Shai Reshef is bringing the university to the people

The founder of the nonprofit University of the People, an online, degree-granting institution, wants to educate the world – for free.

Courtesy of the University of the People
Shai Reshef is the president and founder of the University of the People, based in Pasadena, Calif.

The online University of the People has an immodest goal: Bring higher education to everyone on the planet – and at little or no cost.

This spring it's passing two significant waymarks on the way: Earlier this year, the UoPeople, as it's called, earned accreditation from the Distance and Education Training Council. And on April 2 the first seven students (four from the United States and one each from Nigeria, Jordan, and Syria) will formally graduate.

The nonprofit, online-only university, which began operation in 2009, seeks to reach millions of potential learners worldwide who would otherwise have little or no chance of earning a two-year or four-year college degree.

Though interest in online learning has soared (Coursera, MIT OpenCourseWare, edX, Khan Academy, etc.), most of those studying online today either aren't seeking a college degree, already have at least one degree, or fail to complete the online courses they begin, says Shai Reshef, the president and founder of the University of the People. In contrast, UoPeople is aimed at students of modest means who are serious about earning their first degree: Some 75 percent of current UoPeople students have completed at least 10 courses and have advanced to what would be the equivalent of a second year of study.

Other online programs serve "the haves," Mr. Reshef says. "We serve the have-nots." Among UoPeople's students around the world, he says, are survivors of the tsunami in Indonesia and the genocide in Rwanda. "We are the alternative for those who have no other alternative."

By becoming accredited, UoPeople has kept faith with its students, who have been taking its courses with the hope that their degree would be recognized in the wider world.

"Being accredited … is important for our students," Reshef says in a phone interview from New York City. Without accreditation UoPeople students would be unlikely to be accepted to graduate schools; even more important, potential employers are less likely to hire students from a school that is not accredited.

"Accreditation is basically a stamp of quality," Reshef says. When one UoPeople student in China learned that the school would be accredited, he sent an excited reply to Reshef by email that said, "I jumped on my table and started screaming. So my fellow employees said, 'What's going on? Did you win the lottery?' So I said, 'No, I won much more than the lottery.'"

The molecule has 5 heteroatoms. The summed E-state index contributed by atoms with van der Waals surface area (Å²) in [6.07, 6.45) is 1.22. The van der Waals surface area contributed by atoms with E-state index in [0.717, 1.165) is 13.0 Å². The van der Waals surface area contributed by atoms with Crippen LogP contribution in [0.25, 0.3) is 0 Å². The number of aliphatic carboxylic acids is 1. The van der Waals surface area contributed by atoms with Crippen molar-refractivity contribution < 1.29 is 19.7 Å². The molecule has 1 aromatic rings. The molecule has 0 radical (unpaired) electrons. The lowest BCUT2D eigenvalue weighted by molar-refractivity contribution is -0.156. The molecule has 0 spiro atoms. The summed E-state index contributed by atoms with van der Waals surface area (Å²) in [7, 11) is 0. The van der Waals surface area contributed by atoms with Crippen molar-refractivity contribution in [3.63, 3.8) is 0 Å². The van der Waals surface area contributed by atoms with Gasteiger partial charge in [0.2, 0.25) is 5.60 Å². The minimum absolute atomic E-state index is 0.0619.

Accreditation also assures donors that high-quality teaching is taking place. UoPeople is now in the process of fundraising, with a goal of 5,000 students and $5 million in donations by 2016, which would make the school financially sustainable, Reshef says.

For its deans and teaching staff, UoPeople draws on a pool of some 3,000 volunteer professors, some retired and others still active at their own institutions. That's many more offers to help than UoPeople, which currently offers degree programs only in computer science and business administration, needs.

UoPeople students, who live in 142 countries and most US states, pay nothing to take classes online. They don't even need a fast Internet connection; nearly a quarter of them still use slow dial-up services. Students study using any Internet-connected computer they can find, or on tablets or even smart phones. They are taught in English and so must have a basic understanding of that language. They also must have a high school diploma.

When UoPeople students are ready to take a final exam, the cost is $100. But even that fee can be reduced or waived for those who show financial hardship. The exam fees, though tiny in comparison with the cost of a typical college course, are a key component in helping UoPeople become financially viable, Reshef says.

Reshef also wants to spread the word about UoPeople to more potential students. UoPeople has 1.2 million friends on Facebook, second only to Harvard among universities, he says. But it has no budget for publicity. "Most of the people who need us haven't heard of us," he says.

UoPeople would also like to expand its offering of degree programs. Based on interest from students, health sciences may be next. But the sciences bring with them the need for laboratory work. Online versions of labs exist, but they take a fast Internet connection to use.

The academic community has been very supportive of UoPeople, Reshef says, as indicated by the number who have volunteered to teach. UoPeople represents no threat to existing academic institutions, he says.

"There is room for everyone. There is room for Ivy League universities. There is room for [UoPeople] and everything in between," Reshef says. "I believe that the market [for higher education] is so huge that others can do whatever we do and there's room."

He's ready to lend a hand to anyone looking to enter the field of online learning, he says. "We'd love to help anyone who wants to do this."

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